If you just completed the Explore Tutorial, then congratulations!
You’ve already taken the first steps to understand the basics of Ninox and are well on your way to solution mastery.
This tutorial will continue the Ninox journey at the intermediate level. The topics that we’ll be working on together include:
Why wait? Let’s jump in.
As we mentioned in the Explore tutorial, a table is designed to hold data. In today’s tutorial, we’re going to see how tables can bring life to your apps by creating something called a table reference.
Remember when we created the Venue combobox and populated it with venue choices, like “Gold Room” and “Silver Room”? Well, instead of manually populating a field with choices, we’re going to connect another separate table to a field — basically, every single record in this separate table will become a choice in a field.
This table reference process empowers you to link together tables and expand your user’s choices significantly!
So let’s see how this is done.
As a first step, we will create a new separate table called Company. We’re going to connect all of the data in this table with a new field in your Events table.
When we’re all done, you’ll be able to click the newly-created field and be able to select a record from the Company table.
Here’s a suggested list of fields to create:
Company Name (text)
Industry (choice: combobox → List of industries)
Event Sponsor? (choice: combobox → Yes or No)
Address Line 1 (text)
Address Line 2 (text)
State (choice: combobox → List of states, provinces, or whatever works for you)
..and also create a section for a Company Representative with these fields:
Full Name (text)
VIP Guest? (choice: switch → No or Yes)
Have another look at the Explore Tutorial if you need a refresher on how to create a table.
If you’d like to download and import sample data for your new Company table, just do the following:
Download Company table data here.
Read through the Importing Data section below to learn how to add this content into Ninox.
…or if you’d like to manually populate fields with data, you can make up your own information or copy some of the text below for inspiration.
Here's a look at the left side of the table view:
...and here's the right side of the table:
The form view looks as follows:
You can breathe more organizational life into your tables by including Headers! Like the “Company Information” and “Company Representative” headers here:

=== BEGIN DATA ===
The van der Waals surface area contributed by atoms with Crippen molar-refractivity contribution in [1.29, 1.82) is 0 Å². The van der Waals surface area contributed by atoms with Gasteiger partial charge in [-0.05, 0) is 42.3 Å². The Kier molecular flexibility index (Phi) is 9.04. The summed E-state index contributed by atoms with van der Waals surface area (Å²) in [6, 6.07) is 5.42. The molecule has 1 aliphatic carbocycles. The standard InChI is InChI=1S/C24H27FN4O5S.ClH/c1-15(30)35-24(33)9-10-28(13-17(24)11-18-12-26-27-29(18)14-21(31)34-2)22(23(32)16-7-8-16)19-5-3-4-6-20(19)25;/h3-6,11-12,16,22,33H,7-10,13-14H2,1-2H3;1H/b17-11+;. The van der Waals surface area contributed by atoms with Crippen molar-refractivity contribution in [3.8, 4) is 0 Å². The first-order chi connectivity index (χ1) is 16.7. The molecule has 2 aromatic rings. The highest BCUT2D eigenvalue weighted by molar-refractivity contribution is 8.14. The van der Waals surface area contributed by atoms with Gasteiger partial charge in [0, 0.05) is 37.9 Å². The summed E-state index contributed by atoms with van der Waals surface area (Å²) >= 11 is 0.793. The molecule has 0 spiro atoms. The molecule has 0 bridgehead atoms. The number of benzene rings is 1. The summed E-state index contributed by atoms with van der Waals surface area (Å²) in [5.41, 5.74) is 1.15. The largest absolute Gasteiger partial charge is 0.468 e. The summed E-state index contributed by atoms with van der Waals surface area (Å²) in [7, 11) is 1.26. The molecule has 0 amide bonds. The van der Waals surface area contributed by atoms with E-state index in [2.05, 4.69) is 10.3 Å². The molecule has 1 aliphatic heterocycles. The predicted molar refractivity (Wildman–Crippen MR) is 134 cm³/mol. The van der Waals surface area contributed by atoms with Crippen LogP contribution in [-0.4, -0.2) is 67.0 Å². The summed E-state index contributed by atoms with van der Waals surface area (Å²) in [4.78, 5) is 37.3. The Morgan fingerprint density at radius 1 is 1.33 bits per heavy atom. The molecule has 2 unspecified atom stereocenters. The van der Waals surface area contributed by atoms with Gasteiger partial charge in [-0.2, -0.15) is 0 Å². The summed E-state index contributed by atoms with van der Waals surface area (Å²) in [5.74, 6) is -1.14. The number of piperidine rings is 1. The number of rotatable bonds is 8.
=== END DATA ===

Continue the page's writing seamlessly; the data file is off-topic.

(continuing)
You can add headers by doing the following:
From the table view, select the Gear icon and then choose Edit fields…
On the right-side panel, select Add layout element.
Drag the Head field on the right to a location in the Fields panel.
Re-name the field (e.g., “Company Information”) and hit <ENTER>.
The next step is to format the header text based on your own personal preferences. In this example, we will just make the text “Company Information” appear in bold lettering, but other customization options include borders, alignment, size, and background color.
Select the Company Information header.
Select the Style field.
In the Font Style field, select Bold.
In the field editor, select OK.
Lastly, finalize all changes by selecting Save changes.
Good work! Your new header is ready to go:
All done with the Company table? Great, let’s move on.
Start by bringing up your Events table.
Then, at the top of the screen, select the Actions gear icon.
In the drop-down menu, select Edit fields…
As a reminder, it looks like this:
Next, we’ll add the table reference:
On the bottom right side of the Edit Fields window, select Create table reference.
A list of all tables appears… including your new Company table.
Just drag your newly-created table to the fields area… just like you are adding a new field!
If you want to re-name the field, go for it, or you can just name it “Company” like in the sample below. Just remember to hit <ENTER> after you type the field name.
Select Save changes.
That’s it, congrats! You’ve successfully created your first table reference in Ninox!
Here is How You Use It
After saving your changes in the last step, you’ll return to the Events table.
Start by having a look at the Form view by selecting the Form button at the top of the screen — this displays the form to the right of the table.
You’ll notice that there is now a new selection field called Company.
Just click—or touch—anywhere in this field and you’ll be taken to the Company table!